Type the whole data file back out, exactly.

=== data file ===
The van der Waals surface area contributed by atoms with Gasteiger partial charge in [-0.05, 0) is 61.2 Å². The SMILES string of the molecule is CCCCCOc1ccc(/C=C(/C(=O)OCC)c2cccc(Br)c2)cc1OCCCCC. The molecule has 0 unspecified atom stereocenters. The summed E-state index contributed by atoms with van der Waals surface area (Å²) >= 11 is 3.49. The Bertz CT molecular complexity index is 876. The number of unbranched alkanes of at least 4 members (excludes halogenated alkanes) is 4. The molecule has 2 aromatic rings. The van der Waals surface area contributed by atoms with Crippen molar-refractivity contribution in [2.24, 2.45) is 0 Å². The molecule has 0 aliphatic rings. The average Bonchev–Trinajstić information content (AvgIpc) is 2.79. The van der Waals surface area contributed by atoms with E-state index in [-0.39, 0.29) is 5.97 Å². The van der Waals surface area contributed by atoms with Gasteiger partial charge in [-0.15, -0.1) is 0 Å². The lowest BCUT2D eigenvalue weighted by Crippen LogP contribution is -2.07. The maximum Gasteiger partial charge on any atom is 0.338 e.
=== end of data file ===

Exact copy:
The van der Waals surface area contributed by atoms with Gasteiger partial charge in [-0.05, 0) is 61.2 Å². The SMILES string of the molecule is CCCCCOc1ccc(/C=C(/C(=O)OCC)c2cccc(Br)c2)cc1OCCCCC. The molecule has 0 unspecified atom stereocenters. The summed E-state index contributed by atoms with van der Waals surface area (Å²) >= 11 is 3.49. The Bertz CT molecular complexity index is 876. The number of unbranched alkanes of at least 4 members (excludes halogenated alkanes) is 4. The molecule has 2 aromatic rings. The van der Waals surface area contributed by atoms with Crippen molar-refractivity contribution in [2.24, 2.45) is 0 Å². The molecule has 0 aliphatic rings. The average Bonchev–Trinajstić information content (AvgIpc) is 2.79. The van der Waals surface area contributed by atoms with E-state index in [-0.39, 0.29) is 5.97 Å². The van der Waals surface area contributed by atoms with Gasteiger partial charge in [-0.15, -0.1) is 0 Å². The lowest BCUT2D eigenvalue weighted by Crippen LogP contribution is -2.07. The maximum Gasteiger partial charge on any atom is 0.338 e.